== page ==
source: http://www.berzinarchives.com/web/en/archives/approaching_buddhism/introduction/basic_question_karma_rebirth.html

I am doing a little online research as I read to review a new book on ScientologyInside Scientology” that really blows the covers off cult creators such as LRH. And I ran across this article. See above link.

This guy is A rebirth denier. A rebirther if you will so he is stupidly trying to rewrite and reinvent Buddhism and the Buddha as incompatible with the law of rebirth and the laws of karma. So I say those who don’t know who are proven outsiders leech off true teachers and change their teaching to suit themselves. He has become the laughing stock of those who know the Buddha was all about rebirth and spent the first talks about his recovered past lives after he sat in meditation to become the first insider. Take that Stephen.

Educate yourself on religion, spirituality and Radha Soami (source: Mt. Sac Dave Lane Ph.D)

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https://sites.google.com/site/msacsociologyofreligion/

 Msac Philosophy Group Book Catalog: http://www.msacphilosophygroup.com

Msac Philosophy Group Book Catalog: http://www.msacphilosophygroup.com

Msac Magazines for the Mind Listings: http://sites.google.com/site/msacmagazines/

CBS Sunday Morning Cover Story Talks Reincarnation (rebirth)

JFK (film)

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Many Lives, Many Masters: The True Story of a Prominent Psychiatrist, His Young Patient, and the Past-Life Therapy That Changed Both Their LivesReincarnation Books)

 Books from Amazon

CBS News Sunday Morning cover story reported by Susan Spencer was the subject “Second Time Around” however, it is more than just a second time it a whole lot of times. 

Brian Weiss, M.D. with his mass hypnosis charging 150.00 a ticket was the subject. I have his books but have not tried his methods yet. I don’t believe in hypnosis nor do I think it is needed to uncover past lives. For me I used meditation, history books, dream journals, and then it become part of my stream of consciousness that I just knew about not only my lives but those of others.

That’s where my work differs from ANY body out there. I have been able to find the past lives of those around me. It’s real don’t let anybody tell you differently.  And yes, people do recall regular lives in far away countries, as a peasant or the like.  Just think when OBL returns what will he know?  Hitler has returned and he looks the same, and tried to re-enter politics but was unsuccessful. However, his dad was a famous person and politician.  Can’t reveal his name yet.  The thing is I am the expert and when I retire I will take my message on the road and planning to reissue my book in chapters and expanded information.  I am about to buy the ISBN numbers for it.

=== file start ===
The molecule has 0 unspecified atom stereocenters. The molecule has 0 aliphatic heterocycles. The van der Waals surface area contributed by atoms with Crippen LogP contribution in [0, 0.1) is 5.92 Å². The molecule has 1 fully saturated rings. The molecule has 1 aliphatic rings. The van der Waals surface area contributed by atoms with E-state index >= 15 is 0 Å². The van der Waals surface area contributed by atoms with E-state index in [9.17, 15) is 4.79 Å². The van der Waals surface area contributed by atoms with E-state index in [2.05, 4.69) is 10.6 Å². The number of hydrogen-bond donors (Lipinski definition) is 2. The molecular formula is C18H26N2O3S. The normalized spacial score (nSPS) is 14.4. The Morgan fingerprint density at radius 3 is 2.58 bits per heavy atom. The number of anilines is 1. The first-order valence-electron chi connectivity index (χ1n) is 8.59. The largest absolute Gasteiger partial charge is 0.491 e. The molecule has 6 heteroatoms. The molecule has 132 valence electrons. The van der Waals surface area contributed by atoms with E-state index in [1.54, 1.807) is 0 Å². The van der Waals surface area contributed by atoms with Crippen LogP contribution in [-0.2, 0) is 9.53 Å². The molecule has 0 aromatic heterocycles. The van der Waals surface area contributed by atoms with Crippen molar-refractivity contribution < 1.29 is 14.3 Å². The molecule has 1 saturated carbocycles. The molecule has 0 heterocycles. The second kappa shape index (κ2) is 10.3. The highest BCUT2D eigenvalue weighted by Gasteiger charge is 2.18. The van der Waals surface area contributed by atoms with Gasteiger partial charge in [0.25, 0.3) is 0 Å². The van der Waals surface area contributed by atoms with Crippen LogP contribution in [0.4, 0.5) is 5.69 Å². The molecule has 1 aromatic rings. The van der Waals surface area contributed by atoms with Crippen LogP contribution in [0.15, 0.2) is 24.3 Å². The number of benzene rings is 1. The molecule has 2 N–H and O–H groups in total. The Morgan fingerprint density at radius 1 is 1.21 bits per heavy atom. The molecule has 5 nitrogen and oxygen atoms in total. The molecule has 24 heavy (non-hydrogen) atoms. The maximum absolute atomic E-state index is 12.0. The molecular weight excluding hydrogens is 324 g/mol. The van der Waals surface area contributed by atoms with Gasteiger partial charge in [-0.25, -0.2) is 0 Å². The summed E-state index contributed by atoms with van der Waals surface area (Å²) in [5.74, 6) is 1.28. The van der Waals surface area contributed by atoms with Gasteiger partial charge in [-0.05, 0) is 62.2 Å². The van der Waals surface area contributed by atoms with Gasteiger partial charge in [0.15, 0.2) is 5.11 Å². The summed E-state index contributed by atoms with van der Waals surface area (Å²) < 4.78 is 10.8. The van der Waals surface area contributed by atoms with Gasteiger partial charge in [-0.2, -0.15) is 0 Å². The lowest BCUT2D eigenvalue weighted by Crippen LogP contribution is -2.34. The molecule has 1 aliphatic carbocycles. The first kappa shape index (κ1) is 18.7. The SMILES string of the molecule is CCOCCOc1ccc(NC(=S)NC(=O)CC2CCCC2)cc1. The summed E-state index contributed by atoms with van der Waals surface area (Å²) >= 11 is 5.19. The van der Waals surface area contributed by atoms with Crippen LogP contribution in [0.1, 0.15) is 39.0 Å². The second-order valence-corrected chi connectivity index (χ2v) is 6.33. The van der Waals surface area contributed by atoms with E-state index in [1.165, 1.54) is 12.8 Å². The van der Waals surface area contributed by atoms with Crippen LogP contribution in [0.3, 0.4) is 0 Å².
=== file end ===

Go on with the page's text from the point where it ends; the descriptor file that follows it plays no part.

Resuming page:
And the last 20 lifetimes are the ones, the only ones that will contain the so-called “famous” lives of apotheosis.  Think of all the books filled with history and autobiographies of people just waiting to be re-discovered.  I know I also used history to uncover the details of what my dreams were telling me: I was JFK.

Dalai Lama does Dallas SMU Monday May 9/webcast (event soldout sorry)

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The tickets sold out in an hour, not sure about prices though, but that’s moot so there will be a webcast .

webcast link below: http://www.smu.edu/live

There is a webcast at the link. The Dalai Lama getting honorary degree from Southern Methodist University in University Park, Dallas. He will speak to a large group first mostly high school students.  I did not know about this and just saw a commercial for it. I would have to take the day off, which I almost did.

I like him because he was a friend to Thomas Merton, my son in a recent past life and in this life.

Movie Review: Hereafter

Hereafter DVD on Amazon when available

 
Article first published as Movie Review: Hereafter on Blogcritics.

The movie review that follows this new introduction took a lot of heat. People thought it was a bad review. Clint Eastwood is on CBS News Sunday Morning and when asked what happens after death he replied “I haven’t the foggiest idea.” That’s how his movie reads too.  But  I did not want to give it a bad review but a totally ambiguous review.

At The Trough the link “The Daily Lama” was inspired during my visit to New Mexico this summer (I have posted photos of the stupa with me standing in front) where I stayed with my elderly aunt. Well she is not elderly exactly, but 11 years older than myself. She was my bulwark growing up, my defender, my friend from many past lives.

We were Satsangis together for over 20 years, now she was a Buddhist which is not a far leap from Sant Mat. I asked her why she was so absorbed into Buddhism these days.  Her response ” I want to be ready for my death.”  That is what Buddhism is all about going to your next life after death. Is there an intermediate stage? Yes, it’s called the Bardo. But for the advanced the goal is to remain conscious from one death to the next body that Buddhists and myself KNOW is waiting.